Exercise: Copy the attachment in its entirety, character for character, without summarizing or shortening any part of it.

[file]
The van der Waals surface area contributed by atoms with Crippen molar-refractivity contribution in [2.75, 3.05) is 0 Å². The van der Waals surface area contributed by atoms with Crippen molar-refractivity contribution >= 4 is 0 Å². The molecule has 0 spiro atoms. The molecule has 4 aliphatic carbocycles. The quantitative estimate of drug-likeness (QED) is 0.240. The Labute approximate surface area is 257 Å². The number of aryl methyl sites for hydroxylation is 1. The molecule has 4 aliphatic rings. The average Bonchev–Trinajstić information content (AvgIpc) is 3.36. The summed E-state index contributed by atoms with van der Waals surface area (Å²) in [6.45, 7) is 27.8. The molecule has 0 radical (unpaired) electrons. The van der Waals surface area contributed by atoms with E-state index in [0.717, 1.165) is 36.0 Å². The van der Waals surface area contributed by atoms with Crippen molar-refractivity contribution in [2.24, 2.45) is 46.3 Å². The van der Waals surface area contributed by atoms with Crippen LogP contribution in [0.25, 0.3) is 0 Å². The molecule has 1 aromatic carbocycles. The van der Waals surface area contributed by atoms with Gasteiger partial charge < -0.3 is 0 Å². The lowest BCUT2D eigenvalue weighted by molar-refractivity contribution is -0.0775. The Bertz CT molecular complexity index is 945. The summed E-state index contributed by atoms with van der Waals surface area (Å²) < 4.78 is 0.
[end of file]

The van der Waals surface area contributed by atoms with Crippen molar-refractivity contribution in [2.75, 3.05) is 0 Å². The van der Waals surface area contributed by atoms with Crippen molar-refractivity contribution >= 4 is 0 Å². The molecule has 0 spiro atoms. The molecule has 4 aliphatic carbocycles. The quantitative estimate of drug-likeness (QED) is 0.240. The Labute approximate surface area is 257 Å². The number of aryl methyl sites for hydroxylation is 1. The molecule has 4 aliphatic rings. The average Bonchev–Trinajstić information content (AvgIpc) is 3.36. The summed E-state index contributed by atoms with van der Waals surface area (Å²) in [6.45, 7) is 27.8. The molecule has 0 radical (unpaired) electrons. The van der Waals surface area contributed by atoms with E-state index in [0.717, 1.165) is 36.0 Å². The van der Waals surface area contributed by atoms with Crippen molar-refractivity contribution in [2.24, 2.45) is 46.3 Å². The van der Waals surface area contributed by atoms with Crippen LogP contribution in [0.25, 0.3) is 0 Å². The molecule has 1 aromatic carbocycles. The van der Waals surface area contributed by atoms with Gasteiger partial charge < -0.3 is 0 Å². The lowest BCUT2D eigenvalue weighted by molar-refractivity contribution is -0.0775. The Bertz CT molecular complexity index is 945. The summed E-state index contributed by atoms with van der Waals surface area (Å²) < 4.78 is 0.